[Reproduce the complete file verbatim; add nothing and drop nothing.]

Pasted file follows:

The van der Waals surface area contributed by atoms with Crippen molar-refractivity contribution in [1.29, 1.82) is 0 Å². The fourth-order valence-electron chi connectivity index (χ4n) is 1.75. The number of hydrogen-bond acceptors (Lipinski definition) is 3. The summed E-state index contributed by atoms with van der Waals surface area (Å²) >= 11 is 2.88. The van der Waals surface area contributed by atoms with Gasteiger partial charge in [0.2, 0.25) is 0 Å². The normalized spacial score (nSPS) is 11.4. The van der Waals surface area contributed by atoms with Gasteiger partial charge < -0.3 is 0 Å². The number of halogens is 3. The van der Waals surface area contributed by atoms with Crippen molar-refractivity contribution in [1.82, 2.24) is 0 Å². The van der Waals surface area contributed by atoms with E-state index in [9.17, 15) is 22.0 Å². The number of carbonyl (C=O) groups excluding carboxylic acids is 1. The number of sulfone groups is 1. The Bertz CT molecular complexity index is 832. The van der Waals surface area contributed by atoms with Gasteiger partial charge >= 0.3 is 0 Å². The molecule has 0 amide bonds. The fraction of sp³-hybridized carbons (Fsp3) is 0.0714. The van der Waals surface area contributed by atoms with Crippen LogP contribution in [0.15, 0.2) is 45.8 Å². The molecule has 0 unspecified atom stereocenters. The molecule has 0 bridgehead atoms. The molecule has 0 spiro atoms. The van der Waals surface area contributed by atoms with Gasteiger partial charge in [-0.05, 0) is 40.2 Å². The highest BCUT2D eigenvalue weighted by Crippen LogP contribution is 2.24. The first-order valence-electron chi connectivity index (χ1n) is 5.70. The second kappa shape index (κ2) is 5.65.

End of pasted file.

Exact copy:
The van der Waals surface area contributed by atoms with Crippen molar-refractivity contribution in [1.29, 1.82) is 0 Å². The fourth-order valence-electron chi connectivity index (χ4n) is 1.75. The number of hydrogen-bond acceptors (Lipinski definition) is 3. The summed E-state index contributed by atoms with van der Waals surface area (Å²) >= 11 is 2.88. The van der Waals surface area contributed by atoms with Gasteiger partial charge in [0.2, 0.25) is 0 Å². The normalized spacial score (nSPS) is 11.4. The van der Waals surface area contributed by atoms with Gasteiger partial charge < -0.3 is 0 Å². The number of halogens is 3. The van der Waals surface area contributed by atoms with Crippen molar-refractivity contribution in [1.82, 2.24) is 0 Å². The van der Waals surface area contributed by atoms with E-state index in [9.17, 15) is 22.0 Å². The number of carbonyl (C=O) groups excluding carboxylic acids is 1. The number of sulfone groups is 1. The Bertz CT molecular complexity index is 832. The van der Waals surface area contributed by atoms with Gasteiger partial charge >= 0.3 is 0 Å². The molecule has 0 amide bonds. The fraction of sp³-hybridized carbons (Fsp3) is 0.0714. The van der Waals surface area contributed by atoms with Crippen LogP contribution in [0.15, 0.2) is 45.8 Å². The molecule has 0 unspecified atom stereocenters. The molecule has 0 bridgehead atoms. The molecule has 0 spiro atoms. The van der Waals surface area contributed by atoms with Gasteiger partial charge in [-0.05, 0) is 40.2 Å². The highest BCUT2D eigenvalue weighted by Crippen LogP contribution is 2.24. The first-order valence-electron chi connectivity index (χ1n) is 5.70. The second kappa shape index (κ2) is 5.65.